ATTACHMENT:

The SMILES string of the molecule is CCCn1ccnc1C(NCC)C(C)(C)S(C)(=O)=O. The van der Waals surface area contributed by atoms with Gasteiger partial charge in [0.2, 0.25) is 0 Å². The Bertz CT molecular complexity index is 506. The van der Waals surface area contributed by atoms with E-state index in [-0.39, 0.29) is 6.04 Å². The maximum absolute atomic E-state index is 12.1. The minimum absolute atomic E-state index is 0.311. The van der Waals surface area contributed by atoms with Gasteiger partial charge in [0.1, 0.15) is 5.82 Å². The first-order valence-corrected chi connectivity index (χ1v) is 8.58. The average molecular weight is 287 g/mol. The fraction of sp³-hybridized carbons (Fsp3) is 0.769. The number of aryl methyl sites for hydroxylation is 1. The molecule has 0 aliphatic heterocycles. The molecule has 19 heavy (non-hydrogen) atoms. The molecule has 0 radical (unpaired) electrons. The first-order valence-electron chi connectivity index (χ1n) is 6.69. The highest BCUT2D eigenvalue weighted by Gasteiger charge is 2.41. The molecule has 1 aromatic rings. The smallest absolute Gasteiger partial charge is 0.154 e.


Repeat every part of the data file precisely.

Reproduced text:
The SMILES string of the molecule is CCCn1ccnc1C(NCC)C(C)(C)S(C)(=O)=O. The van der Waals surface area contributed by atoms with Gasteiger partial charge in [0.2, 0.25) is 0 Å². The Bertz CT molecular complexity index is 506. The van der Waals surface area contributed by atoms with E-state index in [-0.39, 0.29) is 6.04 Å². The maximum absolute atomic E-state index is 12.1. The minimum absolute atomic E-state index is 0.311. The van der Waals surface area contributed by atoms with Gasteiger partial charge in [0.1, 0.15) is 5.82 Å². The first-order valence-corrected chi connectivity index (χ1v) is 8.58. The average molecular weight is 287 g/mol. The fraction of sp³-hybridized carbons (Fsp3) is 0.769. The number of aryl methyl sites for hydroxylation is 1. The molecule has 0 aliphatic heterocycles. The molecule has 19 heavy (non-hydrogen) atoms. The molecule has 0 radical (unpaired) electrons. The first-order valence-electron chi connectivity index (χ1n) is 6.69. The highest BCUT2D eigenvalue weighted by Gasteiger charge is 2.41. The molecule has 1 aromatic rings. The smallest absolute Gasteiger partial charge is 0.154 e.